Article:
Amount of Chicken Feed to buy : LUSENET : Countryside : One Thread

It's a good 8 or 9 months before we can finish our transition to farm. With all that's going on in the world I'm kinda concerned about availability of "things" next year. While we don't have any birds yet I thought maybe we could go ahead and get feed now and store it. One less thing to have to barter for later.

If I were going to raise 20-30 heavy breed layers, how much feed and "stuff" should I expect to need for a timeframe of a year?


-- Johnny (not@any.more), March 16, 2001


I just figured up how much commercial feed I used last year - a whopping 55 bags, 50 lbs each. It was mostly scratch grain. I kept about the amount of poultry you stated and I also let them roam during the summer.

-- R. (, March 16, 2001.

One consideration before bringing home all the feed: how to keep it varmint proof....

I'm all for stocking up - got a years supply of rabbit, dog, cat and human food started... No where near done, but... started. (Cat's easy cause the bags keep getting pushed to the back of the closet, LOL!!)

For me that just means more stuff to move.... I wish I was in your shoes already!!!

-- Sue Diederich (, March 16, 2001.

Just a caution. Some types of the commercial poultry (and other) feeds break down over time. You may want to check on your particular brand and see if they any "expiration" dates.

-- Trisha-MN (, March 16, 2001.

We too used about 55 bags of feed over the last year. I figure we use about 1 50lb bag a week, have 26 chickens, and there are 52 weeks in a year. I get cracked corn and laying mash.

We have no way of storing more than about 3 weeks worth of feed at a time. I guess if I cleaned out on of the sheds there'd be more room. ;-} I use a metal trash can and it holds 3 50lb sacks emptied into it. For now, the corn is in an old cooler that holds just one bag. This combo lasts about 3-4 weeks depending on the season.

I don't know how long the feed would keep. If left in the bags or delivered in bulk you will most definitely need to keep the varmints out of it. Not just the rats but I suppose the little bugs that would get into the feed and eat it up.

Where are you? Maybe some of us could supply you with chickens? :-)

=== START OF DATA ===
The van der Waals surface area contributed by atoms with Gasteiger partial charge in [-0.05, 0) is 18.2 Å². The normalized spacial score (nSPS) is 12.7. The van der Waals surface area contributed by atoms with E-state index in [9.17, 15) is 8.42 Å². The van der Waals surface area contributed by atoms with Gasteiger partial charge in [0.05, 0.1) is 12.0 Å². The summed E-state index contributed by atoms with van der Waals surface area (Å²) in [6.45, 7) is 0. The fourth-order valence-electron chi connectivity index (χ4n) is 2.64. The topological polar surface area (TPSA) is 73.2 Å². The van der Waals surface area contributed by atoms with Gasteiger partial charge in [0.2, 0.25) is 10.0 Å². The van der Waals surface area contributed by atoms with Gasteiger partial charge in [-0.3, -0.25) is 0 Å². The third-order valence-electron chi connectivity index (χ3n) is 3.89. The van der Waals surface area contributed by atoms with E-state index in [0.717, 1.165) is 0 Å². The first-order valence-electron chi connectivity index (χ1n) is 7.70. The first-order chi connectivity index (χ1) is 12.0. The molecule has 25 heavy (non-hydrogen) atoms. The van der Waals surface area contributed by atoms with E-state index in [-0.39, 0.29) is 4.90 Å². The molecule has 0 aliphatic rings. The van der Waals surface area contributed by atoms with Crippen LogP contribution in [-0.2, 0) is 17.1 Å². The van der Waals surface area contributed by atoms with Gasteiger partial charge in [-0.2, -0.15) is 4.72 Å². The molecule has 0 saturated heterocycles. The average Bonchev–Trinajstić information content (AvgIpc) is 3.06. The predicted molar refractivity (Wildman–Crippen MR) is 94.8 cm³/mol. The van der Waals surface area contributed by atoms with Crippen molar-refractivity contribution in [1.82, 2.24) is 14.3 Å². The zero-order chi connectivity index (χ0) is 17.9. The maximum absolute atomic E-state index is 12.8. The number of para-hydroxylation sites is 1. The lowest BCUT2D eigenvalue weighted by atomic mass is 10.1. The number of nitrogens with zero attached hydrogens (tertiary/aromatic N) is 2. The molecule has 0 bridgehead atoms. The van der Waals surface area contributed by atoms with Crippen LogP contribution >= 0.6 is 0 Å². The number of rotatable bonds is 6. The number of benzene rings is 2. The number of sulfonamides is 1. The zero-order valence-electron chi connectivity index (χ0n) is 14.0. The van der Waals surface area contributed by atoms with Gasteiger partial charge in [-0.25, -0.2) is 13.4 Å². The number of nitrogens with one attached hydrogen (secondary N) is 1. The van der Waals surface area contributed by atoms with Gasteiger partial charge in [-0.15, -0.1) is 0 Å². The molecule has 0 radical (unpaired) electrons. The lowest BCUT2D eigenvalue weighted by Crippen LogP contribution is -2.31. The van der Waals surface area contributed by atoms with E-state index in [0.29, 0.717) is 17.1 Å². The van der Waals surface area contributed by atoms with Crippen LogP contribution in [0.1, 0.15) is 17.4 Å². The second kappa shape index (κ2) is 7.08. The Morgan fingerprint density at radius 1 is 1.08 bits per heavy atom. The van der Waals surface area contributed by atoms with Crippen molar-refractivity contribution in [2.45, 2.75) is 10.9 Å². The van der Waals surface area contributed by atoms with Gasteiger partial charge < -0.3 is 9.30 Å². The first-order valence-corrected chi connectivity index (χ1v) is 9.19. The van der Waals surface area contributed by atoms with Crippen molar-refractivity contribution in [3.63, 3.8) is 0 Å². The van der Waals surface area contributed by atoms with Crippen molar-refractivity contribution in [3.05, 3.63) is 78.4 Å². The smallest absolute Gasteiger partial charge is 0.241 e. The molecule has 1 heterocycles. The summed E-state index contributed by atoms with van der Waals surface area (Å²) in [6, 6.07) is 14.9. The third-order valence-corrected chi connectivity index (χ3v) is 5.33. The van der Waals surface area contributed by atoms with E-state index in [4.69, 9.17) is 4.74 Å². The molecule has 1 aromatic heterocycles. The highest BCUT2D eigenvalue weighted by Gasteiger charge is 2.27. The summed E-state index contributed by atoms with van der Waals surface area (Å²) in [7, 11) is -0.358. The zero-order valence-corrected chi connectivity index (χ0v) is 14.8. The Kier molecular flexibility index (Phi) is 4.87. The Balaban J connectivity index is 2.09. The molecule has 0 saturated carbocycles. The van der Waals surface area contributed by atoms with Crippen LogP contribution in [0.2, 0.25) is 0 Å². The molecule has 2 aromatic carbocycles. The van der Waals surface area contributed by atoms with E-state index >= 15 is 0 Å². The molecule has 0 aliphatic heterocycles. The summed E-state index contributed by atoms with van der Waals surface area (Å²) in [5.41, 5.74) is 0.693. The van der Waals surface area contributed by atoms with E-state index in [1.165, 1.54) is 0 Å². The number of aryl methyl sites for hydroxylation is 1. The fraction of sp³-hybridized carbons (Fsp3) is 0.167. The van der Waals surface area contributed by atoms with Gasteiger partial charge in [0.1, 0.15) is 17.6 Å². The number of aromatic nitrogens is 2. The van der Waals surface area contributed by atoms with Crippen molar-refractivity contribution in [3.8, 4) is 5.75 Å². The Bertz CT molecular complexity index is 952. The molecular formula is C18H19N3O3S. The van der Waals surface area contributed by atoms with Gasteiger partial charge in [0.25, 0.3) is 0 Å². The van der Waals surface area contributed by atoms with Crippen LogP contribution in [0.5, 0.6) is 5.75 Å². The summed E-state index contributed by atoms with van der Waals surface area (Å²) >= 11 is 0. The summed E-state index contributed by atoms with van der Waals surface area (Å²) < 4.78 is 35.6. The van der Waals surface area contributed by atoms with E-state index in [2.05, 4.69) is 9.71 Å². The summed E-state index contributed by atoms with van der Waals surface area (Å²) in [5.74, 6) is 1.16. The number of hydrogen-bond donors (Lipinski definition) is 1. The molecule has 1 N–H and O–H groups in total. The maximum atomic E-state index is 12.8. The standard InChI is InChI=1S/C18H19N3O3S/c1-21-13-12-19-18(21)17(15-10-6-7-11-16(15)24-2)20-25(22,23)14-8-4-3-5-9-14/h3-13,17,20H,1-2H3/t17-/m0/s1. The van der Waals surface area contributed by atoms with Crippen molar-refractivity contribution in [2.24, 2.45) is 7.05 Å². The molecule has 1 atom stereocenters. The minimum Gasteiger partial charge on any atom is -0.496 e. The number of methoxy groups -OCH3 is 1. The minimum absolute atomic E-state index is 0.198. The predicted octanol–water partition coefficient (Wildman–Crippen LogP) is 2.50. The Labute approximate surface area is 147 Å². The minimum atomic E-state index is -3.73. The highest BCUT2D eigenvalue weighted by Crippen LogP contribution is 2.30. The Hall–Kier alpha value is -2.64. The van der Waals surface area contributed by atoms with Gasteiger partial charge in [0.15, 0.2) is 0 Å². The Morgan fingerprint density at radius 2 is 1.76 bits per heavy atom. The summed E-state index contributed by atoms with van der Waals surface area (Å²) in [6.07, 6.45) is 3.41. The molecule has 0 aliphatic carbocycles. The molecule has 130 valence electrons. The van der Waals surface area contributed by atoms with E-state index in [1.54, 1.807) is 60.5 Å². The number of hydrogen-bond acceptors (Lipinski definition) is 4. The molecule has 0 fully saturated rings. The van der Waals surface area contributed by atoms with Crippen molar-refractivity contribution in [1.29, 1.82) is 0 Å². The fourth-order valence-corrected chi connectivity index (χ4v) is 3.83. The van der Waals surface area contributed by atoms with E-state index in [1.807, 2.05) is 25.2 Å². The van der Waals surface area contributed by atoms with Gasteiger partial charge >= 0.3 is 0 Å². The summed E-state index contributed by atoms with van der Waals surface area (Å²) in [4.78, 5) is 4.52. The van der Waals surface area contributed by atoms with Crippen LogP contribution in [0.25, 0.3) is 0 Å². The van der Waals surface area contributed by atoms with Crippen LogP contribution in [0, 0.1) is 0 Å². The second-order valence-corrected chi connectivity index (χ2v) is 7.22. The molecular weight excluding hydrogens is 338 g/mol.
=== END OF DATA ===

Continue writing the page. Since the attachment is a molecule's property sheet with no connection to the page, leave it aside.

-- Heather in MD (, March 16, 2001.

You will find that cash is a lot easier to store, and move. You also (it's possible) might find that feed is cheaper in the fall and winter (after harvest) than right now.

-- Ed Copp (OH) (, March 16, 2001.

You also might find feed cheaper because all that is exported to europe to feed all that live stock that is being killed will have no place to go, creating a surplus here.

-- Hendo (, March 17, 2001.

I don't know where you live, but in the humidity of east Texas, the layer pellets (and rabbit and horse pellets) have a great tendency to mold and are therefore ruined. If you are going to store for more than a few weeks, you would do well to get grain, but chickens really do lay better on layer pellets than on the grain. If you need to get something to store feed in, an old freezer or refrigerator that still has a good seal on it works well. Place it so the doors are on the top and open like a chest freezer. This will pretty well keep out the rodents. To keep out rain you need to either put the freezer in a shed or cover it with a sheet of plastic and weight it down. You're on your own with the bugs.

-- Green (, March 17, 2001.

I would not buy feed now to store, for all of the above reasons- mold, mildew, nutritional loss, bugs, varmits, storage logistics, etc. But, if I were worried about being able to purchase feed in the future, I would lay in a supply of grain and corn seed with which to grow my own feed, plus any equipment needed to grow, process, and store it. I am planning to start growing some of my own feed NEXT year, when I have more time at home. A really great book is Gene Logsdon's "Small Scale Grain Raising", out of print, but turns up as a used book occassionally.

-- Elizabeth (, March 17, 2001.

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